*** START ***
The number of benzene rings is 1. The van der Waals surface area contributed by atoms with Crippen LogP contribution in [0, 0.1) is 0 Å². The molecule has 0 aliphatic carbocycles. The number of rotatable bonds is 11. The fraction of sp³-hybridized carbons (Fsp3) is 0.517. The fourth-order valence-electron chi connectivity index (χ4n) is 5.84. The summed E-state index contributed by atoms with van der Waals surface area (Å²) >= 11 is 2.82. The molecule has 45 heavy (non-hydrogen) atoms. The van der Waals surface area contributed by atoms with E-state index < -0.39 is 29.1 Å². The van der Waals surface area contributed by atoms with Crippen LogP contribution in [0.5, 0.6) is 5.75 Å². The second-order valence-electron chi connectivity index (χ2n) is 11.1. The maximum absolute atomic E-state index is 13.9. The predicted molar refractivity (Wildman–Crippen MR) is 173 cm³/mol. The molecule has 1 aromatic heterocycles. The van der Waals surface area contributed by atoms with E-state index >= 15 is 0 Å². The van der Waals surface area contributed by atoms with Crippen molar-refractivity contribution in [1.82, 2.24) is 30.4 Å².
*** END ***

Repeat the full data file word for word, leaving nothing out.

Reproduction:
The number of benzene rings is 1. The van der Waals surface area contributed by atoms with Crippen LogP contribution in [0, 0.1) is 0 Å². The molecule has 0 aliphatic carbocycles. The number of rotatable bonds is 11. The fraction of sp³-hybridized carbons (Fsp3) is 0.517. The fourth-order valence-electron chi connectivity index (χ4n) is 5.84. The summed E-state index contributed by atoms with van der Waals surface area (Å²) >= 11 is 2.82. The molecule has 45 heavy (non-hydrogen) atoms. The van der Waals surface area contributed by atoms with E-state index < -0.39 is 29.1 Å². The van der Waals surface area contributed by atoms with Crippen LogP contribution in [0.5, 0.6) is 5.75 Å². The second-order valence-electron chi connectivity index (χ2n) is 11.1. The maximum absolute atomic E-state index is 13.9. The predicted molar refractivity (Wildman–Crippen MR) is 173 cm³/mol. The molecule has 1 aromatic heterocycles. The van der Waals surface area contributed by atoms with E-state index >= 15 is 0 Å². The van der Waals surface area contributed by atoms with Crippen molar-refractivity contribution in [1.82, 2.24) is 30.4 Å².